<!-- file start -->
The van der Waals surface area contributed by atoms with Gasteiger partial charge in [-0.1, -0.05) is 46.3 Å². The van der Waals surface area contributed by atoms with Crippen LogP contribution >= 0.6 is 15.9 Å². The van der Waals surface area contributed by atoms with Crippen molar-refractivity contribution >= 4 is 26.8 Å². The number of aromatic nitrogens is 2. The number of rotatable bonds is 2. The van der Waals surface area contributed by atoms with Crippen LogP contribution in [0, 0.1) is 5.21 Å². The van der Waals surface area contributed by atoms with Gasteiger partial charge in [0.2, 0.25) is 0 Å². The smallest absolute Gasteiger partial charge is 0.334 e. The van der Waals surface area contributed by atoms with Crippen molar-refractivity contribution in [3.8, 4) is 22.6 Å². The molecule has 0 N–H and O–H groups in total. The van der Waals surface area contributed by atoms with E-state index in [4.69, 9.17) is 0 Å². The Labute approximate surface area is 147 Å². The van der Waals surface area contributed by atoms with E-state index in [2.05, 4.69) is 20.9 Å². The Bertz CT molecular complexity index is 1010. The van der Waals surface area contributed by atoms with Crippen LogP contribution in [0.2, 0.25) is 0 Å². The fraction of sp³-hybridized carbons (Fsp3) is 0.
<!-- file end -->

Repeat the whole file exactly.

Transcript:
The van der Waals surface area contributed by atoms with Gasteiger partial charge in [-0.1, -0.05) is 46.3 Å². The van der Waals surface area contributed by atoms with Crippen LogP contribution >= 0.6 is 15.9 Å². The van der Waals surface area contributed by atoms with Crippen molar-refractivity contribution >= 4 is 26.8 Å². The number of aromatic nitrogens is 2. The number of rotatable bonds is 2. The van der Waals surface area contributed by atoms with Crippen LogP contribution in [0, 0.1) is 5.21 Å². The van der Waals surface area contributed by atoms with Gasteiger partial charge in [0.2, 0.25) is 0 Å². The smallest absolute Gasteiger partial charge is 0.334 e. The van der Waals surface area contributed by atoms with Crippen molar-refractivity contribution in [3.8, 4) is 22.6 Å². The molecule has 0 N–H and O–H groups in total. The van der Waals surface area contributed by atoms with E-state index in [4.69, 9.17) is 0 Å². The Labute approximate surface area is 147 Å². The van der Waals surface area contributed by atoms with E-state index in [2.05, 4.69) is 20.9 Å². The Bertz CT molecular complexity index is 1010. The van der Waals surface area contributed by atoms with Crippen LogP contribution in [0.2, 0.25) is 0 Å². The fraction of sp³-hybridized carbons (Fsp3) is 0.